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Resilient Leaders Care About Empathy and Empowerment

An interview with CEO Rob Paterson.

Key points

  • In a crisis, ensure you remain fact-based so you can accurately determine the problem you're trying to solve.
  • Being open to learning from others creates a "calming influence," which is a critical part of resilient leadership.
  • The key to fostering feelings of empowerment comes from routinely expressing gratitude and celebrating accomplishments.

The pandemic fundamentally changed how we live and work. Entire industries, including the financial sector, had to shift on a dime. Some organizations fared better than others. Those who were proactive and led with forethought, compassion, and empathy were ahead of the pack. Rob Paterson, CEO of Alterna Savings, shared his journey through the early stages of the pandemic and how he kept his employees and customers safe.

Be Fact-Based

In a crisis, Paterson says to "Make sure you're being fact-based" so you can accurately "determine the problem you're trying to solve and how you're going to go about solving it." Another essential element is to make sure you "involve people who have the expertise to help you problem solve most effectively." A crucial question to ask yourself as a leader is: Do I have the right people around me to solve this problem?

To help answer this question, look at whether people have gone through similar circumstances before or are experiencing something similar now. Paterson suggests asking questions like "What do you wish you had?"; "What measures would you implement?"; "What do you recommend that I should start to do?"; and "What should my team be doing?" Then go into listening mode and pay attention to the answers you receive.

Be Open to Learning From Others

Paterson explained that being open to learning from others creates a "calming influence," which is part of resilient leadership. Keeping your employees calm allows you and your team to handle challenging situations more effectively.

Use Empathy and Education

While Paterson stressed the importance of fact-based decision-making, he recognized that empathy and education are crucial pieces to building and sustaining a positive, engaged culture, especially in a crisis. Paterson explains that it's essential to remember the "health and well-being of all of your team members and customers." The education piece comes from being transparent about "what we know to be correct today and what we can rely on" to avoid unreliable or inaccurate information and rumors. The latter is especially damaging, as it creates excess stress on everyone.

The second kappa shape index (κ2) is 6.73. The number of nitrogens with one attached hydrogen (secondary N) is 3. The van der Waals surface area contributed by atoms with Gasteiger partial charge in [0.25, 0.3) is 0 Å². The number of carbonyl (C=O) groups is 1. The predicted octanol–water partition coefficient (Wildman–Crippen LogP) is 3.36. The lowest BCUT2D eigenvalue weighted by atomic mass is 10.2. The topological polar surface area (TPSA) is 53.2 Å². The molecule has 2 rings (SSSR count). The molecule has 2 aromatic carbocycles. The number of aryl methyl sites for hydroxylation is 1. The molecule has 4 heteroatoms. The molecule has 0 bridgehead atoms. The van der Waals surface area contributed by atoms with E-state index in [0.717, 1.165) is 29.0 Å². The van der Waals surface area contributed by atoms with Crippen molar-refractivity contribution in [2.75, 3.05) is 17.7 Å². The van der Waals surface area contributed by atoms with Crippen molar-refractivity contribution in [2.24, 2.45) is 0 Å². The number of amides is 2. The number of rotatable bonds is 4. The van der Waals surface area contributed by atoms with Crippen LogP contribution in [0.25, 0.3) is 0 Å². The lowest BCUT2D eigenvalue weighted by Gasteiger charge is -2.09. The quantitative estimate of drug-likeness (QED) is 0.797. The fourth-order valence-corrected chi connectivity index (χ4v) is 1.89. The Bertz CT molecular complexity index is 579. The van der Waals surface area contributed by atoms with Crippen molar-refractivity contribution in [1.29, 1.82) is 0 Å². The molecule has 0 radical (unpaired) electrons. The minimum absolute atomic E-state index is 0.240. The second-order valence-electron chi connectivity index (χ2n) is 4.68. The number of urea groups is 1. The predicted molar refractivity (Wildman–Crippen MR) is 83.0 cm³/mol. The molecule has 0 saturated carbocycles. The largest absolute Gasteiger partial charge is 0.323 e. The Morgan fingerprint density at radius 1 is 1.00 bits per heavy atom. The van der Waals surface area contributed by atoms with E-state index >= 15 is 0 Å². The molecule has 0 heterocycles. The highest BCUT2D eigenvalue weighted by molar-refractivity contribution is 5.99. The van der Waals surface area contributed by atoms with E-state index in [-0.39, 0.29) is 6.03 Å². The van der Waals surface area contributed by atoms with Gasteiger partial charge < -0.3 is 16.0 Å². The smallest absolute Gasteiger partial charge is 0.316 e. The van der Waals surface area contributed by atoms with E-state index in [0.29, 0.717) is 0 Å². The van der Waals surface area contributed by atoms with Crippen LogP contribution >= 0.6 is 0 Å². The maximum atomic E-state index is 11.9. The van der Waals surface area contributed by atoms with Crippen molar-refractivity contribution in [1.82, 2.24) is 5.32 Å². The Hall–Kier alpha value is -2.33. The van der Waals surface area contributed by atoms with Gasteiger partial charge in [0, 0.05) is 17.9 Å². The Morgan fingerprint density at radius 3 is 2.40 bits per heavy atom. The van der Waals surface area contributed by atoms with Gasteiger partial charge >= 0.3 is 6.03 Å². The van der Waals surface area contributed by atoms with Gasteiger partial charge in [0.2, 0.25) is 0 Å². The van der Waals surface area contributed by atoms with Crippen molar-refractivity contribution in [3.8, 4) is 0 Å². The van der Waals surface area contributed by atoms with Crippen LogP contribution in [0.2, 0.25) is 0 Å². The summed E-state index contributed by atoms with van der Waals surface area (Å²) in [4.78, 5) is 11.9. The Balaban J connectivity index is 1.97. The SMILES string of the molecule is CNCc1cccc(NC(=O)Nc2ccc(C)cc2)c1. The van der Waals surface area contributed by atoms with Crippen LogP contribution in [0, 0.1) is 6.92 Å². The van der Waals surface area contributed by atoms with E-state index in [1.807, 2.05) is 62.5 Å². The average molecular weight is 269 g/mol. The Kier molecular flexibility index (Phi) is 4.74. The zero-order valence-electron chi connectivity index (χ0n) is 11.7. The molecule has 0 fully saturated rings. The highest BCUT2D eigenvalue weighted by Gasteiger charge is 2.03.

Motivate and Empower Your Team

Another essential element of resilient leadership is empowering your team to think with a problem-solving mindset. This means giving your employees the power to "make decisions, which drives higher accountability."

Motivating and empowering team members and keeping them connected to the organization may be as simple as checking in with them. Paterson checked in with his retail branch managers and routinely asked for suggestions on making their work environment safer. For example, this proactive practice meant Alterna Savings installed plexiglass in their branches even before grocery chains. Not only could the branches stay open during the pandemic, but it also kept the employees protected.

These types of conversations give employees a voice to share their ideas and concerns and feel like they can contribute to the organization. This sense of control is even more important when you are navigating a crisis.

Show Gratitude and Celebrate Accomplishments

It's also vital to foster those feelings of empowerment by routinely expressing gratitude and celebrating accomplishments. These practices are highly energizing, as they represent motivational fuel to help employees tackle the challenges they are facing. Paterson believes one cannot overstate the importance of this practice. "I told my team, ‘I'm always going to start off every call with thanking you, and I'm always going to end the call with thanking you."

Lead by Example

Leaders must recognize that a large part of protecting the well-being of their organization and their stakeholders is to lead by example. In particular, it is important for leaders to acknowledge that they don’t and won’t know everything, as things are constantly evolving. While this means that while the organization may pivot multiple times during this tumultuous period, you cannot waver from your intentions, which is why it’s so critical to share them. Paterson openly admitted, "I'm not going to do everything correctly, but understand that my intention is to take care of you and our members to the best of my ability. Every decision I make is based on that guiding principle, and please let me know if you don’t feel that."

When leaders follow Paterson's example, not only can their organizations survive, but they can also thrive as a result. Taking the time to empower your employees and truly put people first is the secret ingredient to resilient teams and organizations. By empowering their people and leading with empathy, leaders “truly show that stating we are all in this together is not limited to what we say; it defines how and why we lead.”